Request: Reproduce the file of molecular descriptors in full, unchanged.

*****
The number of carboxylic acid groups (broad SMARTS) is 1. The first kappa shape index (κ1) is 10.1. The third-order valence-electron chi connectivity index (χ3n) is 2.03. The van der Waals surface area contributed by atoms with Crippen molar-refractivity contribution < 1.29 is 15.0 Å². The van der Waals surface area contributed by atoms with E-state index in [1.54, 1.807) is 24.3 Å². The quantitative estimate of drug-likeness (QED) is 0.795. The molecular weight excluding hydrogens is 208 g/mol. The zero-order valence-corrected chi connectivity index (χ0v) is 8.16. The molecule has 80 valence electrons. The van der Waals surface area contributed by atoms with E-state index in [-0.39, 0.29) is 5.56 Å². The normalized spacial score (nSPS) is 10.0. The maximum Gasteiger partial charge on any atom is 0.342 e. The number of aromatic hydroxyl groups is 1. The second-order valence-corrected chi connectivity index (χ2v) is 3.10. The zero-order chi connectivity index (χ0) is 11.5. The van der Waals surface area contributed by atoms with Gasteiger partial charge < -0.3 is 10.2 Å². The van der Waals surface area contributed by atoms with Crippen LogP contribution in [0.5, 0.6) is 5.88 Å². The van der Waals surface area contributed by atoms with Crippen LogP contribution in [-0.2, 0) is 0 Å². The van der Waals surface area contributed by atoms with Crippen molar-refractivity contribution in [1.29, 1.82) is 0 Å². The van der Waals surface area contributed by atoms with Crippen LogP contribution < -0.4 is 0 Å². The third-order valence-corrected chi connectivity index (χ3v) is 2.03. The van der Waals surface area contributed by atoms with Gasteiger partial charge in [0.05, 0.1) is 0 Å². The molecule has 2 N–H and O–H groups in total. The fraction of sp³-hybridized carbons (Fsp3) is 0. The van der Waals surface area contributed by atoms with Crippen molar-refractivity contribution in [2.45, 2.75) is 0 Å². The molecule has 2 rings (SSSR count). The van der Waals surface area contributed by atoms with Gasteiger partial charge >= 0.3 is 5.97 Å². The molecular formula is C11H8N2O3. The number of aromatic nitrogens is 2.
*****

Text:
The number of carboxylic acid groups (broad SMARTS) is 1. The first kappa shape index (κ1) is 10.1. The third-order valence-electron chi connectivity index (χ3n) is 2.03. The van der Waals surface area contributed by atoms with Crippen molar-refractivity contribution < 1.29 is 15.0 Å². The van der Waals surface area contributed by atoms with E-state index in [1.54, 1.807) is 24.3 Å². The quantitative estimate of drug-likeness (QED) is 0.795. The molecular weight excluding hydrogens is 208 g/mol. The zero-order valence-corrected chi connectivity index (χ0v) is 8.16. The molecule has 80 valence electrons. The van der Waals surface area contributed by atoms with E-state index in [-0.39, 0.29) is 5.56 Å². The normalized spacial score (nSPS) is 10.0. The maximum Gasteiger partial charge on any atom is 0.342 e. The number of aromatic hydroxyl groups is 1. The second-order valence-corrected chi connectivity index (χ2v) is 3.10. The zero-order chi connectivity index (χ0) is 11.5. The van der Waals surface area contributed by atoms with Gasteiger partial charge < -0.3 is 10.2 Å². The van der Waals surface area contributed by atoms with Crippen LogP contribution in [0.5, 0.6) is 5.88 Å². The van der Waals surface area contributed by atoms with Crippen LogP contribution in [-0.2, 0) is 0 Å². The van der Waals surface area contributed by atoms with Crippen molar-refractivity contribution in [1.29, 1.82) is 0 Å². The van der Waals surface area contributed by atoms with Crippen LogP contribution < -0.4 is 0 Å². The third-order valence-corrected chi connectivity index (χ3v) is 2.03. The van der Waals surface area contributed by atoms with Gasteiger partial charge in [0.05, 0.1) is 0 Å². The molecule has 2 N–H and O–H groups in total. The fraction of sp³-hybridized carbons (Fsp3) is 0. The van der Waals surface area contributed by atoms with Crippen molar-refractivity contribution in [2.45, 2.75) is 0 Å². The molecule has 2 rings (SSSR count). The van der Waals surface area contributed by atoms with Gasteiger partial charge >= 0.3 is 5.97 Å². The molecular formula is C11H8N2O3. The number of aromatic nitrogens is 2.